The next-generation JAKi have been evaluated in clinical trials, some even being FDA approved, to manage RUX intolerant or resistant MF. Other non-JAK/STAT therapeutic molecules, such as epigenetic modifiers, apoptotic machinery, and intracellular signaling pathway inhibitors, are also being investigated in clinical settings as both a single agent and in combination with RUX. The future of MF management is bright and promising.
Availability of data and materials
The material supporting the conclusion of this study has been included within the article.
Activin A receptor, type I
American Society of Hematology
Best Available Therapy
Bromodomain and Extraterminal
Bone Marrow Fibrosis
Human Double Minute-2
Nuclear Factor Kappa B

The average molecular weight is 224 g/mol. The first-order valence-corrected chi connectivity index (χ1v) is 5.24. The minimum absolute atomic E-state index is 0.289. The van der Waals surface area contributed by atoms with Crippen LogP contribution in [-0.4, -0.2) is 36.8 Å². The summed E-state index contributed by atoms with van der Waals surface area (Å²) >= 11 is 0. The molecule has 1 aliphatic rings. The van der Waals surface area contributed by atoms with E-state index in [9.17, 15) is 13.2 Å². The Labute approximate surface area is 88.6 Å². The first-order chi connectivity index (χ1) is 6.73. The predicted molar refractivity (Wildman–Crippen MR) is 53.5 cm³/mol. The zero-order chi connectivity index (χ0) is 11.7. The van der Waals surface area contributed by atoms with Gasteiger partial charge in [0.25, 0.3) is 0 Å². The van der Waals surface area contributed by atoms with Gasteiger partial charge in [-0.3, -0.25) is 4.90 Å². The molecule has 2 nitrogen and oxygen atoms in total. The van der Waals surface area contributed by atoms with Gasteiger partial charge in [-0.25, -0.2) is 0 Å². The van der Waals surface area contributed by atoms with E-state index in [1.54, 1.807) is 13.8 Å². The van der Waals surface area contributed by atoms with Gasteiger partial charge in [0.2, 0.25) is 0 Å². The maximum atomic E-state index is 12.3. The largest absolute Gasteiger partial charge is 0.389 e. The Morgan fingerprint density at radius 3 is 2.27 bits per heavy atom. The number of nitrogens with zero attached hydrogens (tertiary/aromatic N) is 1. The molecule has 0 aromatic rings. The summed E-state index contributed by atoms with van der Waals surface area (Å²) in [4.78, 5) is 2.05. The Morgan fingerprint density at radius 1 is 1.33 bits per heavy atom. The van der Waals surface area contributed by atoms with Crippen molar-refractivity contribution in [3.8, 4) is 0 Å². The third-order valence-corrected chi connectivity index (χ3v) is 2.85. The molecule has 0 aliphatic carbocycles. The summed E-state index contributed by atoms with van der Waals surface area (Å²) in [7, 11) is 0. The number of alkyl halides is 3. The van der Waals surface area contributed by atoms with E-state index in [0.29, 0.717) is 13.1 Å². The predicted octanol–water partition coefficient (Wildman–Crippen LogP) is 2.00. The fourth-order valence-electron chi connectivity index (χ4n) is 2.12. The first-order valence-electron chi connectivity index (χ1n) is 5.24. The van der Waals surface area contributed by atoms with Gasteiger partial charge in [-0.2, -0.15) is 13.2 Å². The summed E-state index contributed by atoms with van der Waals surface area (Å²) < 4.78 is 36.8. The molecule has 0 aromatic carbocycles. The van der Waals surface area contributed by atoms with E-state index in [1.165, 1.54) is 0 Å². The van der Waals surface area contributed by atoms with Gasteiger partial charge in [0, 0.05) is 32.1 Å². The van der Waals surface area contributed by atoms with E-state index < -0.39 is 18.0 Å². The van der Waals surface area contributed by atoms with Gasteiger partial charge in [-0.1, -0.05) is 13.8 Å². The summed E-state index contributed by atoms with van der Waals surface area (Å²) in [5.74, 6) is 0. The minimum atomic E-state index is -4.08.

Proto-oncogene serine/threonine-protein kinase 1
Per os (oral administration)
Quality of Life
Recommended Phase 2 Dose
Signal transducer and activator of transcription
Spleen Volume Reduction
Symptom Assessment Form
Selective Inhibitor of Nuclear Export
Treatment-Emergent Adverse Event
Transfusion Independence Response
Total Symptom Score
Variant Allele Frequency
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The study is supported by: AA&MDSIF research grant to JJP (146818), American Cancer Society Grant to JJP (124171-IRG-13-043-02), NIH/NCI Grant to JJP (P30CA023074).
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Wang, A., Liu, J. & Pu, J.J. Novel agents and evolving strategies in myelofibrotive neoplasm: an update from 2022 ASH annual conference. J Hematol Oncol 16, 53 (2023). https://doi.org/10.1186/s13045-023-01446-0
- Myelofibrotive neoplasm
- Targeted therapy
- Clinical research